THE CHEMISTRY OF ESSENTIAL OILS

I. THE CHEMISTRY OF ESSENTIAL OILS


Early in his history, man evinced a great deal of interest in the preservation of the fragrant exhalation of plants, and those who were later to be called chemists occupied themselves with separating the essence of the perishable plants. It was probably observed that heating of the plant caused the odoriferous principle to evaporate and that upon condensation and subsequent cooling, droplets united and formed a liquid consisting of two layers water and oil. While, in such primitive experiments, the water from the plant is used to carry over the oils, additional water or steam was later introduced in "stills" to obtain better yields and quality.
In early work, therefore, we find the term "essential oil" or "ethereal oil" defined as the volatile oil obtained by the steam distillation of plants. With such a definition, it is clearly intended to make a distinction between the fatty oils and the oils which are easily volatile. Their volatility and plant origin are the characteristic properties of these oils, and it is for thi reason more satisfactory to include in our definition volatile plant oils obtained by other means than by direct steam distillation. 1 - 2 Bitter almond and mustard oil, obtained by enzymatic action, followed by steam distillation; lemon and orange oil isolated by simple pressing, and certain volatile oils obtained by extraction are, therefore, included among the essential oils.
In the early stages of development of organic chemistry, the chemical investigation of oils was limited to the distillation of a great number of plants, and the oils which were obtained in this way were used to compose perfumes according to recipes, some of which are still used at the present time; e.g., the can de Cologne prepared in 1725 by Johann Maria Farina in Cologne.
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1 Thomas, "Athcrische Ole," in Klein, "Handbuch der Pflazenanalyse" Vol. Ill, 1 (1932), 454.
2 Rosenthaler, Pharm. Ada Helv. 10 (1944), 213.

Gradually with the advance of science came improvements in the methods of preparing the oils, and parallel with this development a better knowledge of the constituents of the oils was gained. It was found that the oils contain chiefly liquid and more or less volatile compounds of many classes of organic substances. Thus, we find acyclic and isocyclic hydrocarbons and their oxygenated derivatives. Some of the compounds contain nitrogen and sulfur. Although a list of all the known oil components would include a variety of chemically unrelated compounds, it is possible to classify a large number of these into four main groups, which are characteristic of the majority of the essential oils, i.e. :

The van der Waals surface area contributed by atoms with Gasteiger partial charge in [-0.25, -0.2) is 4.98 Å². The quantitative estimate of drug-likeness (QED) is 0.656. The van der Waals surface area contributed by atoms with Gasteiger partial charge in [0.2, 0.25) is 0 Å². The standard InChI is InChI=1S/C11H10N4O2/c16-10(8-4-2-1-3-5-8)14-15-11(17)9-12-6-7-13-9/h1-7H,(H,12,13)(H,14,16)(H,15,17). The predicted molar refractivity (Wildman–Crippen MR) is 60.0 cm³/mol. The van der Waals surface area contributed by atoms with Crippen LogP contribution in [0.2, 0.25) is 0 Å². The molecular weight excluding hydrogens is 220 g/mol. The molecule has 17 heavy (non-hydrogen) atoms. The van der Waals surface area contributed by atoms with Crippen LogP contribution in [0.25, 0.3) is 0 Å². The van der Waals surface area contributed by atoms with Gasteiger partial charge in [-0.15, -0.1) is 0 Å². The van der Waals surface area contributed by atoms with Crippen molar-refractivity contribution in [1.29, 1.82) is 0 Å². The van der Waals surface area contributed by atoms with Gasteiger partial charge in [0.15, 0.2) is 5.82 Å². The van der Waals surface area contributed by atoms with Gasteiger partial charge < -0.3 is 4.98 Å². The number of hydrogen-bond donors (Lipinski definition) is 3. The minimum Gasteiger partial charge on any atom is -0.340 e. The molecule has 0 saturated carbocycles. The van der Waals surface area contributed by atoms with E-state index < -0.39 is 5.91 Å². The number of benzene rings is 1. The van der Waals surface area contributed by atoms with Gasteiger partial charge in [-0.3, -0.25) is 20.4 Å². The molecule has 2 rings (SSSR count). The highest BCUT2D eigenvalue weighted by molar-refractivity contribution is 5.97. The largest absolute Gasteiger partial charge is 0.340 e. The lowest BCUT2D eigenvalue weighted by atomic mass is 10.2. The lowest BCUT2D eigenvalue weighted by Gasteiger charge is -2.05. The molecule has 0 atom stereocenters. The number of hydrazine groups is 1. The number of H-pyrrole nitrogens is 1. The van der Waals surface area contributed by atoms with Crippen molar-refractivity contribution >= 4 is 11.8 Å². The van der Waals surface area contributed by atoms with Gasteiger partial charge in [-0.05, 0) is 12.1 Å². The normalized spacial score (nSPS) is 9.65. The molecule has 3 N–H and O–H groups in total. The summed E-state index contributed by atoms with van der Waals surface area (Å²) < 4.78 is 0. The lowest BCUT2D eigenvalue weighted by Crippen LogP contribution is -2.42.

1. Terpenes, related to isoprene or isopentene;

2. Straight-chain compounds, not containing any side branches;

3. Benzene derivatives ;

4. Miscellaneous.

Representatives of this last group are incidental and often rather specific for a few species (or genera) and they contain compounds other than those belonging to the three first groups (Fig. 2.1).
Natural occurring volatile Sulfur and Nitrogen containing compounds
FIG. 2.1. Natural occurring volatile Sulfur and Nitrogen containing compounds.
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3 Mannich and Fresenius, Arch. Pharm. 274 (1936), 461.

For example, the mustard oils, containing allyl isothiocyanate, are found in the family of the Cruciferae; allyl sulfides in the oil of garlic. The oil from Ferula asafoetida L., belonging to the family of the Umbelliferae, gained reputation from its active component, secondary butyl propenyl disulfide, competitor of the odoriferous principles of the skunk, primary n-butyl mercaptan and dicrotyl sulfide.4 The more pleasant smelling orange blossom and jasmine perfume betrays the presence of small amounts of anthranilates and indole, both compounds related to the amino acid, tryptophane.
Although it is possible to list a considerable number of such singular cases, the most characteristic group present in many essential oils contains hydrocarbons, as a rule of the formula C10H16 and a group of oxygen-containing compounds with the empirical formula H10O16 and C10H18O. The classical book of Wallach indicates the names of these two types of compounds in its title "Terpene und Campher." The English word "terpene" and the German "Terpen" are derived from the German word "Terpentin," English "turpentine" and French "trebenthine." The name "Terpen" is commonly attributed to Klkule*, who is said to have introduced it as a generic term for hydrocarbons CioHie to take the place of such words as Terebene, Camphene, etc.5,6 The name "camphor" formerly was used to indicate the crystalline oxygen compounds, such as thyme camphor (C. Neumann, 1719) and peppermint camphor (Gaubius, 1770) ; these are now known respectively as thymol and menthol. The name "camphor" is at present limited to a specific compound and its more general meaning, covering the oxygenated derivatives, has been taken over by the term "terpene." With an increase in our knowledge, this broadened definition in its turn became too narrow and had to be modified to cover new and more distantly related compounds. Not all terpenes are represented by the formula C5H8 ; there exist compounds which contain less hydrogen, still others which are more saturated. We also find terpenes, like santene (C9H14), which have only 9 carbon atoms. The close resemblance to and probable connection with the C10 compounds through the terpene acid, santalic acid, make it impractical to omit such a compound from the terpene literature.